Conservationists are dressing one of Australia’s rarest bird species, the critically endangered Plains-wanderer (Pedionomus torquatus), in tiny, solar-powered, satellite backpacks.
But it’s not being done as a fashion statement. Instead, scientists will be able to track these elusive birds for up to two years after they were recently released in NSW, to help improve efforts to conserve and protect them in the future.
Tracking these birds has been limited previously because the backpacks only have a 12-week battery life and could only be tracked with transmitters in the field. But now, these new solar-powered backpacks will be able to provide data for up to two years and can be tracked via satellite.
The release is part of the NSW Government’s $175m Saving our Species program, its flagship threatened species conservation program that will run from 2016 to 2026.
“This second-ever release of plains-wanderers back into their native habitat in NSW is the culmination of years of conservation work aimed at bringing the species back from the brink,” says NSW Environment Minister James Griffin.
“Plains-wanderers are a small, ground-dwelling bird which is particularly vulnerable to threats such as foxes and feral cats, and native grassland habitat loss. They’re a critical part of the ecosystem because their presence or absence is an indicator of the health of their native habitat.
“These solar-backpack wearing plains-wanderers are paving the way for us to gather important data, which will ultimately help us improve our conservation efforts for wild populations into the future.”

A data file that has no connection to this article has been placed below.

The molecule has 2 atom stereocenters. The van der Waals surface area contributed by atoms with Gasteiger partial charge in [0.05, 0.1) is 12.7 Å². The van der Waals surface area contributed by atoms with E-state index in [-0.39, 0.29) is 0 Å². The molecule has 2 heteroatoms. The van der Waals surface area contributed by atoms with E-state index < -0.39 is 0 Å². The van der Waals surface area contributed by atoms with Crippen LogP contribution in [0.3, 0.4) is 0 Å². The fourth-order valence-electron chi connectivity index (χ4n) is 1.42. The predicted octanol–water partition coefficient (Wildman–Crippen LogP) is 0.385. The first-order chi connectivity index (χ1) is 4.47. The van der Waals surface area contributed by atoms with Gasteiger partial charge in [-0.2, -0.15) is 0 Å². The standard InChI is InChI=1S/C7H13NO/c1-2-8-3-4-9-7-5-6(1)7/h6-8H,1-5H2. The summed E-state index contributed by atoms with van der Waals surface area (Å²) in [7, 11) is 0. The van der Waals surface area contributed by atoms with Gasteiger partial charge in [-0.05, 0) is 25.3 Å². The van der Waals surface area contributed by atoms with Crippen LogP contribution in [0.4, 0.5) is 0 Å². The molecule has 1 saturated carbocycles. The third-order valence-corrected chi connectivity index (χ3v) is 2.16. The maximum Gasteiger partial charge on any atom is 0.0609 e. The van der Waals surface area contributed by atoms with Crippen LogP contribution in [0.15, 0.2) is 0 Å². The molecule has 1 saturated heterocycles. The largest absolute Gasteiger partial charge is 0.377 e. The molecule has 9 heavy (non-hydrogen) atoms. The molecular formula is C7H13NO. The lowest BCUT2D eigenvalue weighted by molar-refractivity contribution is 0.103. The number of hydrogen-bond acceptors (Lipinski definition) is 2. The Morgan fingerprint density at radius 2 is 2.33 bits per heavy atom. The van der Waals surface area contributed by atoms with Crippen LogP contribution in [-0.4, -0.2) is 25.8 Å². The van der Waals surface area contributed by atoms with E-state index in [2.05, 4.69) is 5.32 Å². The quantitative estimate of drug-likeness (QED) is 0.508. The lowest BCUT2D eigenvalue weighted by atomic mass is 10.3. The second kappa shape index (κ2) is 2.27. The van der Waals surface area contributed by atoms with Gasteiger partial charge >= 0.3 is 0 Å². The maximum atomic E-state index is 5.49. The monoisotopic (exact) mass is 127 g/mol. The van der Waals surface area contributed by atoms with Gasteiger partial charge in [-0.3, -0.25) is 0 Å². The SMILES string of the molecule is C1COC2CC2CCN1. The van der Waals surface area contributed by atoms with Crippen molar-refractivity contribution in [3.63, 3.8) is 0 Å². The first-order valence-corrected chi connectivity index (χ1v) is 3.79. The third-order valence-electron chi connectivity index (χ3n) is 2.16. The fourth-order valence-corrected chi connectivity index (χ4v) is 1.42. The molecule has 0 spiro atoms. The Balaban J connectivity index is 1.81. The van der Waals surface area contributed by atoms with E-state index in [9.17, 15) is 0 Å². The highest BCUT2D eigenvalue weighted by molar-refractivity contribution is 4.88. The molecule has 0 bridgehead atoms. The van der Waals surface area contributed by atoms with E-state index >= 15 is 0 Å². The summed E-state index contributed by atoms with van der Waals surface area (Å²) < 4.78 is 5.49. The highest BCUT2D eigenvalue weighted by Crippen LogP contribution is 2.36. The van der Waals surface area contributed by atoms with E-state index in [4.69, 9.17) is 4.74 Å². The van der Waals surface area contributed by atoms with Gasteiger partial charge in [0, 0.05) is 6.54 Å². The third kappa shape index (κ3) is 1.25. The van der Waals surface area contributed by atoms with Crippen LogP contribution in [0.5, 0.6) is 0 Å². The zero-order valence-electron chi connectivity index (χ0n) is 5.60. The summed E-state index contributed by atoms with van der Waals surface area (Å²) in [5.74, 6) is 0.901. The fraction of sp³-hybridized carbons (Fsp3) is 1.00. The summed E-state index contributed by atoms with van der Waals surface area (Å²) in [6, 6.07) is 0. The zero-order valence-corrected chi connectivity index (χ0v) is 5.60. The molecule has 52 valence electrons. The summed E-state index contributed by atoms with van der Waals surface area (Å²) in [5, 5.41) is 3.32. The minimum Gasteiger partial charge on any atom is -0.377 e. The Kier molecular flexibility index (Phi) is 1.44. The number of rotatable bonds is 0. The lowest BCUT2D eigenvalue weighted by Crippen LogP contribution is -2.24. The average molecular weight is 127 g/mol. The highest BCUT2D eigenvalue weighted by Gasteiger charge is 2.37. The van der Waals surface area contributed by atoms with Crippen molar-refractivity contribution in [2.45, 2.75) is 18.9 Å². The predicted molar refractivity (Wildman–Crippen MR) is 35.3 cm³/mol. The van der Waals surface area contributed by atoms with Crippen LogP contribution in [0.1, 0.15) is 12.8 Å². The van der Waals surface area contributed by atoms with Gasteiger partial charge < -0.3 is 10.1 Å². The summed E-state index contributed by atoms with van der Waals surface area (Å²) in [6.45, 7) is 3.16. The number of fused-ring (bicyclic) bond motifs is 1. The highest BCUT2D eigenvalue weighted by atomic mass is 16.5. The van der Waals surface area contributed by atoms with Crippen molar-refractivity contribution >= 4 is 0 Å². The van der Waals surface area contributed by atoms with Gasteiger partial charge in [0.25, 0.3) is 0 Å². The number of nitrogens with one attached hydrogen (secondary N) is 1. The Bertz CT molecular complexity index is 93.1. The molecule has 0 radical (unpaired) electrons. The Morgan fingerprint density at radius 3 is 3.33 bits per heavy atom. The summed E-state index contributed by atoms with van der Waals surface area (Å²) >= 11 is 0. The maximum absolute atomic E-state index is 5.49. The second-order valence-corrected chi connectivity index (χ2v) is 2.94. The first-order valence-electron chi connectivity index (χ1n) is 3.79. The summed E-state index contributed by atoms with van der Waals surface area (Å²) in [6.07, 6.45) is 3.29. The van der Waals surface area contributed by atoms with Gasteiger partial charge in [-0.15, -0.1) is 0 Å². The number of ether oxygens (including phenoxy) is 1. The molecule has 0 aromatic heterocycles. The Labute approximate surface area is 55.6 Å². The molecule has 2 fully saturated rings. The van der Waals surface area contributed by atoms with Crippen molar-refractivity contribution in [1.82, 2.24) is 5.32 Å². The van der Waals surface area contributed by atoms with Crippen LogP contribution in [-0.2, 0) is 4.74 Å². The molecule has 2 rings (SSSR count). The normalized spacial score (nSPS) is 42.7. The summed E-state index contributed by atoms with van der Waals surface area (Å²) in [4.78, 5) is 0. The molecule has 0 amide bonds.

Plains-wanderers were once found from Victoria through to Queensland, but now are only found in small, fragmented populations in western Victoria, eastern SA and in the western Riverina region of NSW.
It’s estimated that there are only between 250 and 1,000 of these birds left in the wild today, which is alarming given that the unique plains-wanderer is the only member of its species family (Pedionomidae). The world would lose the last remaining species in the genus if they became extinct.
The release has been part of a joint conservation effort involving the NSW, South Australian, and Victorian Governments, with the birds selected from conservation breeding programs from Taronga Western Plains Zoo in NSW (11), Monarto Safari Park in SA (3), and one from Werribee Open Range Zoo in Victoria.
SA Minister for Climate, Environment and Water, Susan Close, says collaboration is key to conservation.
“Three of the recently released birds have come from Monarto Safari Park, and this project is a great example of our zoos working together across a number of jurisdictions with the help of private landholders to help save a native species,” says Ms Close.
The fifteen plains-wanderers were released into Oolambeyan National Park in the NSW Riverina, which was protected in perpetuity in 2002 due to its high conservation value in protecting critical habitat for the plains-wanderer.
It’s the second NSW release after 10 birds were released near Hay in March, and 16 in Victoria in 2021 as part of a national recovery program.